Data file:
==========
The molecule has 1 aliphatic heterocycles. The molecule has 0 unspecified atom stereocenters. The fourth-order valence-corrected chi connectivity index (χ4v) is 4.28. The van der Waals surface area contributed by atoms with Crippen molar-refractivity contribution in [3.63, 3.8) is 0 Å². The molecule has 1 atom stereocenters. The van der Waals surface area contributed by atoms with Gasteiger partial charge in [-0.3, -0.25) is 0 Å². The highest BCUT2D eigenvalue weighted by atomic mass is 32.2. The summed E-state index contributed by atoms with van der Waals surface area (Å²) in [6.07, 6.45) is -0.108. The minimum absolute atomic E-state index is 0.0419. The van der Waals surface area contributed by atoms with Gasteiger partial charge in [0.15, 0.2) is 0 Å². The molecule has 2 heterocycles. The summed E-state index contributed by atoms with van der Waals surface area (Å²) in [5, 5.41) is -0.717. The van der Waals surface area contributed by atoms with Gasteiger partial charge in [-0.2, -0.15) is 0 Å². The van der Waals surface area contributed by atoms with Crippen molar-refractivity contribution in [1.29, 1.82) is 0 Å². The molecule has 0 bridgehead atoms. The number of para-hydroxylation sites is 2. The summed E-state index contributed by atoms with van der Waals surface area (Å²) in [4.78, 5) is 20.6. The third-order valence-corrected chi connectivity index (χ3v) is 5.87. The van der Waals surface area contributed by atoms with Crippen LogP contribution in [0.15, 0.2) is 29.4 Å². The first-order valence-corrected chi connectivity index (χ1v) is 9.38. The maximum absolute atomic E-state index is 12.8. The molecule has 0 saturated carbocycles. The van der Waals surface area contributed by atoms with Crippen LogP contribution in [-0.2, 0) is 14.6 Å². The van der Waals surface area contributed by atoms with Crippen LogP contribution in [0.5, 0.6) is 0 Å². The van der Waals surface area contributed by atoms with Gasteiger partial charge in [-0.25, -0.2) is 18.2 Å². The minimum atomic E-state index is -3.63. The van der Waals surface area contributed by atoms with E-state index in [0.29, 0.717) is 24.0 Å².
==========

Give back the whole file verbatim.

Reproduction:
The molecule has 1 aliphatic heterocycles. The molecule has 0 unspecified atom stereocenters. The fourth-order valence-corrected chi connectivity index (χ4v) is 4.28. The van der Waals surface area contributed by atoms with Crippen molar-refractivity contribution in [3.63, 3.8) is 0 Å². The molecule has 1 atom stereocenters. The van der Waals surface area contributed by atoms with Gasteiger partial charge in [-0.3, -0.25) is 0 Å². The highest BCUT2D eigenvalue weighted by atomic mass is 32.2. The summed E-state index contributed by atoms with van der Waals surface area (Å²) in [6.07, 6.45) is -0.108. The minimum absolute atomic E-state index is 0.0419. The van der Waals surface area contributed by atoms with Gasteiger partial charge in [0.15, 0.2) is 0 Å². The molecule has 2 heterocycles. The summed E-state index contributed by atoms with van der Waals surface area (Å²) in [5, 5.41) is -0.717. The van der Waals surface area contributed by atoms with Gasteiger partial charge in [-0.2, -0.15) is 0 Å². The van der Waals surface area contributed by atoms with Crippen molar-refractivity contribution in [1.29, 1.82) is 0 Å². The molecule has 0 bridgehead atoms. The number of para-hydroxylation sites is 2. The summed E-state index contributed by atoms with van der Waals surface area (Å²) in [4.78, 5) is 20.6. The third-order valence-corrected chi connectivity index (χ3v) is 5.87. The van der Waals surface area contributed by atoms with Crippen LogP contribution in [0.15, 0.2) is 29.4 Å². The first-order valence-corrected chi connectivity index (χ1v) is 9.38. The maximum absolute atomic E-state index is 12.8. The molecule has 0 saturated carbocycles. The van der Waals surface area contributed by atoms with Crippen LogP contribution in [-0.2, 0) is 14.6 Å². The van der Waals surface area contributed by atoms with Crippen LogP contribution in [0.5, 0.6) is 0 Å². The van der Waals surface area contributed by atoms with Gasteiger partial charge in [-0.25, -0.2) is 18.2 Å². The minimum atomic E-state index is -3.63. The van der Waals surface area contributed by atoms with E-state index in [0.29, 0.717) is 24.0 Å².